Lady Jenkinson, Eaton-square, London. 
Mons. Pompe, 2 Eichmond-hill, Eathmines. 
Charles Eobertson, Esq., Education Office. 

G. J. J. Campbell, Esq., 2 Ormond-terrace. 
Edward J. Sheehy, Esq., J. P., Croom, Co. 

Limerick. 

Eev. T. J. O'Eeilly, Presbytery, Marlboro' 

street, (2 copies). 
Peter Connor, Esq., J.P., Cairnsfort, Co. Sligo 
E. Erskine, Esq., J.P., Main-street, Cavan. 
Eugene McManus, Esq., J.P., Lakeview, Co. 

Cavan. 

J. W. Adrian, Esq., M.D., Drogheda. 

J. FarreU, Esq., Sculptor, 11 Warrington-place. 

E. Roche, Esq., Organist, Cavan. 

Signor Cellini, Ely- place. 

J. D. Molloy, Esq., Dartmouth-road, Eanelagh. 

J. Whyte, Esq., 27 York-street. 

J. Fallon, Esq., Organist, Kilkenny. 

Miss Whyte. 

J. P. Culverwell, Esq. 

H. C. Hartnell, Esq., 32 Nelson-street. 
H. J. Lloyd, Esq., 14 Longwood-avenue. 
Alban Croft, Esq., Belvidere-place. 

J. Burke, Esq., barrister-at-law, Eathmines. 
E. M. Levey, Esq., Mount-street. 
Mr. John Kelly, Eathwyne, Killucan, West 
Meath. 

T. Acton, Esq., J. P., Westacton, Eathdrum. 
Miss S. M. Flemyng, Portland-street, N. 
S. N. Elrington, Esq., barrister-at-law, Eath- 
mines. 

Thomas Farrell, Esq., Warrington-place. 

T. Urry Toung, Esq., Education Office. 

Eev. L. Hosey, C.C., BallyconneU, Coolkenno, 

Co. Carlow (2 copies). 
J. J. Donohoe, Esq., M.A., Insp. N. S., Eath- 

keale . 

Mrs. Cantwell, D'Olier Street. 

Alderman Meagher, High Sheriff, Dublin. 



H. Loughnan, Esq., barrister-at-law. Lower 
Gardiner Street. 

E. McCreanor, Esq., Insp. N. S., Ballymena. 
M. MuUaUy, Esq., Insp. N. S., Cookstown (2 

copies). 

Mr. James Hay, Dunmoyle, County Tyrone. 
J. C. Taylor, Esq., Tritonville-road, Sandy- 
mount. 

Arthur Todd, Esq., 125 Tritonville-road. 

J. J. Quigley, Esq., 56 Carysfort-avenue. 

Eev. C. Mullen, CO., The CoUege, Summer- 
hill, Athlone. 

Millar Thomson, Esq., Albert-viUa, Drum 
condra. 

J. Finlay, Esq., 10 Eichmond-avenue, Fair- 
view. 

J. W. Burke, Esq., 67 Queen Yictoria-street, 
London. 

M. Donovan, Esq., 8 Anna-viUa, North Circular- 
road. 

J. Macdonnell,Esq., J.P., Beech-cottage, Bantry. 
J. Gerald Fitzgerald, Esq., County and City 

Club, Waterford. 
Joseph De la Yega, Esq., Talbot-street, Dublin. 
Paul Askin, Esq., 41 Sackville-street. 
J. Macnamara, Esq., Bachelor's-walk. 
P. Gibbons, Esq., 46 Dominick-street. 

F. Martin, Esq., Howth. 

J. Gillie, Esq., Inspector of National Schools, 
17 Upper Gardiner-street. 

SuUivan Brothers, Marlboro' -street.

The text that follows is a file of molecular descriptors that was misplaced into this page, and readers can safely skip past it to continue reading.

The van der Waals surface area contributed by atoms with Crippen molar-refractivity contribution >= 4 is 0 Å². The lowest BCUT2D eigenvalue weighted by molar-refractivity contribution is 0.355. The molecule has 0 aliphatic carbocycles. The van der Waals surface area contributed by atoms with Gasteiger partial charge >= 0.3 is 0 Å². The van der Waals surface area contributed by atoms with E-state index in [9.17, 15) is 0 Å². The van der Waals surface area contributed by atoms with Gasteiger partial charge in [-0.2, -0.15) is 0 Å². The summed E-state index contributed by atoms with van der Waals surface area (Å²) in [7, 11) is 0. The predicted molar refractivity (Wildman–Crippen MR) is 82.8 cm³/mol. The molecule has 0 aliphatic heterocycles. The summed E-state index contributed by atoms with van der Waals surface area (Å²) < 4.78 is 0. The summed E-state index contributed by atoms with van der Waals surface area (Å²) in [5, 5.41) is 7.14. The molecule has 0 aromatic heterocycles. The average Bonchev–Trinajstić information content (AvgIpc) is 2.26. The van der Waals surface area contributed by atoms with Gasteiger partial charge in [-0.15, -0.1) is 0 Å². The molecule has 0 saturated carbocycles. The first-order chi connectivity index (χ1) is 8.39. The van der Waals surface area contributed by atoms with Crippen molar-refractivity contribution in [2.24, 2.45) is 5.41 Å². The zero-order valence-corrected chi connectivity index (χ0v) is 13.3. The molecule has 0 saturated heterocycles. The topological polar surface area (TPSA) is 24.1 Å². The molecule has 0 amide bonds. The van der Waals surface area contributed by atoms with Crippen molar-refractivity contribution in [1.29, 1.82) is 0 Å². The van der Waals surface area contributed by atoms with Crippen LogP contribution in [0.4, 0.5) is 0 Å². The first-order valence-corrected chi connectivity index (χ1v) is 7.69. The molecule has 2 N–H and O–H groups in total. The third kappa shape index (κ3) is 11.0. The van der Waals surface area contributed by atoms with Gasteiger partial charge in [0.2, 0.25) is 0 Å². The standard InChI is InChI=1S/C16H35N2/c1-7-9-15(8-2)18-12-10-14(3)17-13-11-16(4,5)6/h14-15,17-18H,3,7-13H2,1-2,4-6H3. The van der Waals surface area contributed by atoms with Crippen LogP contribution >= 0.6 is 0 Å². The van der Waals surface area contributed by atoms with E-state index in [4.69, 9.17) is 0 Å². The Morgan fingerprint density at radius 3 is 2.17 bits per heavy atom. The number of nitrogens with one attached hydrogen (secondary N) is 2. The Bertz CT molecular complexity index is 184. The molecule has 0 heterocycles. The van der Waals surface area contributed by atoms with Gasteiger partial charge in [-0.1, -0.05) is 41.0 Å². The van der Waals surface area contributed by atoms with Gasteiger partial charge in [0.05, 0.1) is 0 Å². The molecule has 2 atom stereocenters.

F. Carolan, Esq., Talbot-street. 

Miss M. J. Fitzpatrick, Kigarron, Derrylin, 
Co. Fermanagh. 

Miss Lizzie Fleming, Earlgift, Strabane. 

Garibaldi Whyte, Esq., 44 Lower Gardiner- 
street. 

Chas. Armstrong, Esq., 25 CharlviUe-avenue. 
J. Thomson, Esq., 45 Dawson-street. 
J. Barrett, Esq., Inspector of National Schools 
Swineford. 

Mr. E. Gallagher, Carrickmore, Co. Tyrone. 
Mr. P. Lambe, Glascock, Co. Cavan. 
Mr. P. O'Donnell, Arranmore, Island, Co. 
Donegal. 

Francis Finlay, Esq., 31 Cobra-parade. 

— Kenny, Esq., North Earl-street. 

J. Cusack, Esq., 6 Loretto-terrace, Bray. 
J. J. Doherty, Esq., Education Office. 

— Tisldall, Esq., Eathcoole, Co. Louth 

(2 copies) 

— Hudson, Esq., Belmont, Co. Westmeath. 
Miss Fulham, Education Office, Dublin. 

J. Burke, Esq., P.L.C., Upper Sackville-street, 
Dublin. 

H. Shaw, Esq., 85 Talbot-street, Dubblin. 
Miss MulhaU, Buenos Ayres (2 copies) 
W. E. MoUoy, Esq., Inspector of National 
Schools, Kilkenny. 

(2V) be continued — otherUidt.) 



SUBSCETBEE8' NAMES— Continued. 



THE DESERTED VILLAGE 



Largo, 



OVERTURE. 



J. W. GLOVER. 




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No. 1.— INTRODUCTION. 




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Villagers dancing, and Goldsmcth playing on the flute. 



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Soprani e 
Tenori. 



Bassi. 



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No. 1. OVEETUEE. 
No. 2.-CH0RUS. 
SWEET AUBURN, LOVELIEST VILLAGE OF THE PLAIN. 

Allegro Moderato. cres. 



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Sweet Au- burn, love- liest village of the plain, Where health and plen - ty 



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Sweet Au- burn, love- liest village of the plain, Where health and plen - ty 

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cheered the la-b'ring swain, 



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Dear love -ly bow'rs of in-nocence and ease, 



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where ev' - ry sport could please, 




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ness endeared each scene. How oft - en have 
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paused on ev' - ry charm, 
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Deserted Village 



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shade for talk - ing age, And whis - p'ring made for 



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14 



No. 3. -DANCE OF VILLAGERS. 































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16